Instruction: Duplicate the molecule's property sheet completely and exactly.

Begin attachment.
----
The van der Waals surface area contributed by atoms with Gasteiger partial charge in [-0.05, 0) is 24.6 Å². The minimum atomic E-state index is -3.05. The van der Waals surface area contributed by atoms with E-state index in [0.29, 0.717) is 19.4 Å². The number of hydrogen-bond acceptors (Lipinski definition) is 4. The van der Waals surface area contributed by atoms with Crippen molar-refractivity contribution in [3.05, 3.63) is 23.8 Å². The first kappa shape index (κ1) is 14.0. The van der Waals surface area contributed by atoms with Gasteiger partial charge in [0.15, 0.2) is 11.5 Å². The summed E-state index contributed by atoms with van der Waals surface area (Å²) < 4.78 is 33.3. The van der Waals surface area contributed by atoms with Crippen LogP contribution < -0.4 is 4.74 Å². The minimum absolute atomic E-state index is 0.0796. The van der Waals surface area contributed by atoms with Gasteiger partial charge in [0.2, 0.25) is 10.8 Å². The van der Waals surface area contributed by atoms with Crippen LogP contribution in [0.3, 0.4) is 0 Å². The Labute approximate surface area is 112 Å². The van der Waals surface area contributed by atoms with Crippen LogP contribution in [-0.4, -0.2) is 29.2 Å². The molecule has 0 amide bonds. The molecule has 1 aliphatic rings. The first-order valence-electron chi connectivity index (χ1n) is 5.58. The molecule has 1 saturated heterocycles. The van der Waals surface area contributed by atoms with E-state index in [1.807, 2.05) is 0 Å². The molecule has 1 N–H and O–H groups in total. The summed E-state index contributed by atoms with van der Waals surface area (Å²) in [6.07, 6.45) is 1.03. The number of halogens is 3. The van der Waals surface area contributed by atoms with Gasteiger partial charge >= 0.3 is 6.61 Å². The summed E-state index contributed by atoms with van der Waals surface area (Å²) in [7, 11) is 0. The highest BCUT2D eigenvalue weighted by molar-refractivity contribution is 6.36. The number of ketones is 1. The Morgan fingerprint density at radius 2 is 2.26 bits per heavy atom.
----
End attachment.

The van der Waals surface area contributed by atoms with Gasteiger partial charge in [-0.05, 0) is 24.6 Å². The minimum atomic E-state index is -3.05. The van der Waals surface area contributed by atoms with E-state index in [0.29, 0.717) is 19.4 Å². The number of hydrogen-bond acceptors (Lipinski definition) is 4. The van der Waals surface area contributed by atoms with Crippen molar-refractivity contribution in [3.05, 3.63) is 23.8 Å². The first kappa shape index (κ1) is 14.0. The van der Waals surface area contributed by atoms with Gasteiger partial charge in [0.15, 0.2) is 11.5 Å². The summed E-state index contributed by atoms with van der Waals surface area (Å²) < 4.78 is 33.3. The van der Waals surface area contributed by atoms with Crippen LogP contribution < -0.4 is 4.74 Å². The minimum absolute atomic E-state index is 0.0796. The van der Waals surface area contributed by atoms with Gasteiger partial charge in [0.2, 0.25) is 10.8 Å². The van der Waals surface area contributed by atoms with Crippen LogP contribution in [0.3, 0.4) is 0 Å². The Labute approximate surface area is 112 Å². The van der Waals surface area contributed by atoms with Crippen LogP contribution in [-0.4, -0.2) is 29.2 Å². The molecule has 0 amide bonds. The molecule has 1 aliphatic rings. The first-order valence-electron chi connectivity index (χ1n) is 5.58. The molecule has 1 saturated heterocycles. The van der Waals surface area contributed by atoms with E-state index in [1.807, 2.05) is 0 Å². The molecule has 1 N–H and O–H groups in total. The summed E-state index contributed by atoms with van der Waals surface area (Å²) in [6.07, 6.45) is 1.03. The number of halogens is 3. The van der Waals surface area contributed by atoms with Gasteiger partial charge >= 0.3 is 6.61 Å². The summed E-state index contributed by atoms with van der Waals surface area (Å²) in [7, 11) is 0. The highest BCUT2D eigenvalue weighted by molar-refractivity contribution is 6.36. The number of ketones is 1. The Morgan fingerprint density at radius 2 is 2.26 bits per heavy atom.